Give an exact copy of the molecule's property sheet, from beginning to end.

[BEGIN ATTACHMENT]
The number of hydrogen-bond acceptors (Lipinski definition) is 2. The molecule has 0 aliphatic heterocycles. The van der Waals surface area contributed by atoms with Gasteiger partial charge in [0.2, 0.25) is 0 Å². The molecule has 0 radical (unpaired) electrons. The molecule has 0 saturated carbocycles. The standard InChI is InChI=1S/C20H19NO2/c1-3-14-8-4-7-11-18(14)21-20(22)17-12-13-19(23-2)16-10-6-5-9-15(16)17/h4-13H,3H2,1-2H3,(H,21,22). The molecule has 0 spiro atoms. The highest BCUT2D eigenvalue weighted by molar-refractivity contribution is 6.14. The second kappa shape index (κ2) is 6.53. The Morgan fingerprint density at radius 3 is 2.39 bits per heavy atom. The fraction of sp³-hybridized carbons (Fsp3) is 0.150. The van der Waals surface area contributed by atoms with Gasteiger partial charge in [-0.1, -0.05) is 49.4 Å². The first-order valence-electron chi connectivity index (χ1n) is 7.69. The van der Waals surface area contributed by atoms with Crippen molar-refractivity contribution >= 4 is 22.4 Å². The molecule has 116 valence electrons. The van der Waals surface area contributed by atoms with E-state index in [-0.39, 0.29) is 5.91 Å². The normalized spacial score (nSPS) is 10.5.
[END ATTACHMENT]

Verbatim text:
The number of hydrogen-bond acceptors (Lipinski definition) is 2. The molecule has 0 aliphatic heterocycles. The van der Waals surface area contributed by atoms with Gasteiger partial charge in [0.2, 0.25) is 0 Å². The molecule has 0 radical (unpaired) electrons. The molecule has 0 saturated carbocycles. The standard InChI is InChI=1S/C20H19NO2/c1-3-14-8-4-7-11-18(14)21-20(22)17-12-13-19(23-2)16-10-6-5-9-15(16)17/h4-13H,3H2,1-2H3,(H,21,22). The molecule has 0 spiro atoms. The highest BCUT2D eigenvalue weighted by molar-refractivity contribution is 6.14. The second kappa shape index (κ2) is 6.53. The Morgan fingerprint density at radius 3 is 2.39 bits per heavy atom. The fraction of sp³-hybridized carbons (Fsp3) is 0.150. The van der Waals surface area contributed by atoms with Gasteiger partial charge in [-0.1, -0.05) is 49.4 Å². The first-order valence-electron chi connectivity index (χ1n) is 7.69. The van der Waals surface area contributed by atoms with Crippen molar-refractivity contribution >= 4 is 22.4 Å². The molecule has 116 valence electrons. The van der Waals surface area contributed by atoms with E-state index in [-0.39, 0.29) is 5.91 Å². The normalized spacial score (nSPS) is 10.5.